Your teen should also walk with two or three references in hand. They can be from a teacher, a former boss, a coach, a baby-sitting client -- anyone who can vouch for their maturity and personality. Walking in with these references will show the prospective employer that your teen has a track record of responsibility and is taking the position seriously enough to come in prepared.
You can help your teen with practice interviews, either with you or a family friend. Teens must be able to talk about themselves, why they want the job, their experience, etc. They have to be able to communicate that they want the job for more than just the cash -- they want to get something meaningful from the experience. This tells employers that they won't just take the money and run: They will approach the job with respect and dedication.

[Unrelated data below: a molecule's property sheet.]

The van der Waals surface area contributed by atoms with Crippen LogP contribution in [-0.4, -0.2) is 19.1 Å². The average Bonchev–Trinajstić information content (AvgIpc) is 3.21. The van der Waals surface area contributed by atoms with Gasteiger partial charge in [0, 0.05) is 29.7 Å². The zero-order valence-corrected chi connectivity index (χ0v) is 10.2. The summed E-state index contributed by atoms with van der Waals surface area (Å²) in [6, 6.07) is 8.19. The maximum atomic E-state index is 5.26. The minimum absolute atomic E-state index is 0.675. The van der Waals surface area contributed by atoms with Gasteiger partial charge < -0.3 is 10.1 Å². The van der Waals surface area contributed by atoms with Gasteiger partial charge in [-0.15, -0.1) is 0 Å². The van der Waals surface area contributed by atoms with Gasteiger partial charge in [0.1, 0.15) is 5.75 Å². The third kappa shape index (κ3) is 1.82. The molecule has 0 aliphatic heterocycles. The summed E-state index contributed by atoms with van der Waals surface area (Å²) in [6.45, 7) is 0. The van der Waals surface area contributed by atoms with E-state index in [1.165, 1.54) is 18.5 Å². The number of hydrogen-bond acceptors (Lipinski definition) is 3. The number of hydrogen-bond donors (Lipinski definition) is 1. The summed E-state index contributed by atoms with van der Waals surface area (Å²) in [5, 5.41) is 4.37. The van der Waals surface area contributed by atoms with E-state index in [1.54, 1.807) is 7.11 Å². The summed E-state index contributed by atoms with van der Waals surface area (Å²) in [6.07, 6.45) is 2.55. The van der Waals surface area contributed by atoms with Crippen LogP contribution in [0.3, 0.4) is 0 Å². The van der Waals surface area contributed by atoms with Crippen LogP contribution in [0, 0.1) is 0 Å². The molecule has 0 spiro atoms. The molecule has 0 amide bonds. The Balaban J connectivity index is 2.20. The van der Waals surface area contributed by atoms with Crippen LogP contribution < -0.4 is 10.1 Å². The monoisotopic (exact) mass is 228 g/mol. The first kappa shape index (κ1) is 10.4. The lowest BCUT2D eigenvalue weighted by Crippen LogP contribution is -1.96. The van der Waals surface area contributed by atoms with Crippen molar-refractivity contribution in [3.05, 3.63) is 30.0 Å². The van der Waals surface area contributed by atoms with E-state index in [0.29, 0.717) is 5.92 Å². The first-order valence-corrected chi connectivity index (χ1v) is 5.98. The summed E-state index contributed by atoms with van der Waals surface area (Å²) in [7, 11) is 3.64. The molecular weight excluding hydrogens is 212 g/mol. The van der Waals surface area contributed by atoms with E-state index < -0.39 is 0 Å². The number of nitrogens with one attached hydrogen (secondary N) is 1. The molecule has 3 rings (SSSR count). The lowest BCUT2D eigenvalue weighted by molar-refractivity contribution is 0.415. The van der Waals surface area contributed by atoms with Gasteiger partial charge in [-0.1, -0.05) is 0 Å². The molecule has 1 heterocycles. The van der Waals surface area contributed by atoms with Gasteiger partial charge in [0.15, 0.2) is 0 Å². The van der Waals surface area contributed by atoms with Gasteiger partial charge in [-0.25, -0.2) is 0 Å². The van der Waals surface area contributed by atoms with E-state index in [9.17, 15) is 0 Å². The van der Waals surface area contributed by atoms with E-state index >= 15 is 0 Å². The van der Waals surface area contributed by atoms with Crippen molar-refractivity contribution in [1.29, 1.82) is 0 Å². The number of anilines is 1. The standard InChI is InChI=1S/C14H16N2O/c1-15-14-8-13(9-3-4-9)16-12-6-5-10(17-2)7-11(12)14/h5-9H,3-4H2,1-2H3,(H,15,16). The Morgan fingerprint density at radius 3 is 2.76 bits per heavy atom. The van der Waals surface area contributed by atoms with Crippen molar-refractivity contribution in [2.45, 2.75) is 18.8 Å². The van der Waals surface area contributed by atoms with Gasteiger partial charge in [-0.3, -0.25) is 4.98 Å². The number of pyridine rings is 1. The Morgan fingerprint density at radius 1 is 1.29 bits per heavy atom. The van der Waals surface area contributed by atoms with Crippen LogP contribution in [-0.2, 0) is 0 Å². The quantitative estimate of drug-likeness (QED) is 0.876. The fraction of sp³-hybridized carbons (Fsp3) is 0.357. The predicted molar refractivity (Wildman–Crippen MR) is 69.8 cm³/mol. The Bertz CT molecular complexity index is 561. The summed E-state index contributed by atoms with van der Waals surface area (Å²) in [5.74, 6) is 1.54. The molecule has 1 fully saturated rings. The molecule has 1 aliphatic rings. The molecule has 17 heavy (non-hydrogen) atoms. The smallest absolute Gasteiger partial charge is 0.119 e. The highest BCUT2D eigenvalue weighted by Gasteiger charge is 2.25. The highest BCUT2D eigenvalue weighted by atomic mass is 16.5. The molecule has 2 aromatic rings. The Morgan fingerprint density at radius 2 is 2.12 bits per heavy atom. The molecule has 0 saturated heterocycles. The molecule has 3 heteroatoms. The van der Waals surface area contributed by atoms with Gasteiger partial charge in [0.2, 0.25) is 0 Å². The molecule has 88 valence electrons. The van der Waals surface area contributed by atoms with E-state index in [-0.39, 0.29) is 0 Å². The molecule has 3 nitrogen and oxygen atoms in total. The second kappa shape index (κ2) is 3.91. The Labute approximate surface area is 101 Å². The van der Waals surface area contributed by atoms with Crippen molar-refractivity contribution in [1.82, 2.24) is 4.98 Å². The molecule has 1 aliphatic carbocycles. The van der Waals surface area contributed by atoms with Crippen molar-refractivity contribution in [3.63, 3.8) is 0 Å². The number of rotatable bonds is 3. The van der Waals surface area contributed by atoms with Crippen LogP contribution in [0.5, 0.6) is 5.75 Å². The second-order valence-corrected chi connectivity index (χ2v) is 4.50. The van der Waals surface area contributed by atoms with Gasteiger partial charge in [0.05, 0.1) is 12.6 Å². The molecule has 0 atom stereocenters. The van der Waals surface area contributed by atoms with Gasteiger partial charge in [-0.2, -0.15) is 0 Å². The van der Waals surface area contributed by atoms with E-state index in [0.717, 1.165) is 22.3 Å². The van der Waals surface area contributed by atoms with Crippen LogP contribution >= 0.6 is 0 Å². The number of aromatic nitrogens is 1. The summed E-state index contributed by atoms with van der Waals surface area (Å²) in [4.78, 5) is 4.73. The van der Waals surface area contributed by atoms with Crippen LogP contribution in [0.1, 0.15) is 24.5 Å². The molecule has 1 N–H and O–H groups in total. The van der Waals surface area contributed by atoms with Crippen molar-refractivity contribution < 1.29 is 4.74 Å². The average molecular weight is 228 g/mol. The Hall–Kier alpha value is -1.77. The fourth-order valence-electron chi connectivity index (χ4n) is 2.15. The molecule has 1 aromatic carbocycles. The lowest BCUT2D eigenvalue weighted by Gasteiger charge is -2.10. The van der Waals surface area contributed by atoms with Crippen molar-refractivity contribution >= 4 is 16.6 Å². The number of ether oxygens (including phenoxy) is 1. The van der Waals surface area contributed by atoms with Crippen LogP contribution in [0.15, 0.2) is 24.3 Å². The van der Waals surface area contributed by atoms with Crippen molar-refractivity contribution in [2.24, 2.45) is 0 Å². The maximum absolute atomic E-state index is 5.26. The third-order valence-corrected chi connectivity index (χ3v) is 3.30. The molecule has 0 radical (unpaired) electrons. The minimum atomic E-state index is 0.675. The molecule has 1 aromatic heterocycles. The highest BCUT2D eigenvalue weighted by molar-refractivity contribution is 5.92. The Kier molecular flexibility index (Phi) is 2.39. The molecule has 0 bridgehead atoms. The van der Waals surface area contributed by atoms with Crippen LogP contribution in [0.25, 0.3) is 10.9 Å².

Another key is flexibility. Every teen wants nights and weekends off, but they will have more options if they are willing to work some of the less-attractive shifts.
Don't wait for the phone to ring. When your teen is at the interview, he or she should should ask what the process is and when a decision will be made. Your teen should be persistent without being a pest -- check in once a week until it's been filled or they've been hired.
Tory Johnson is the workplace contributor on "Good Morning America" and the CEO of Women for Hire. Connect with her at www.womenforhire.com.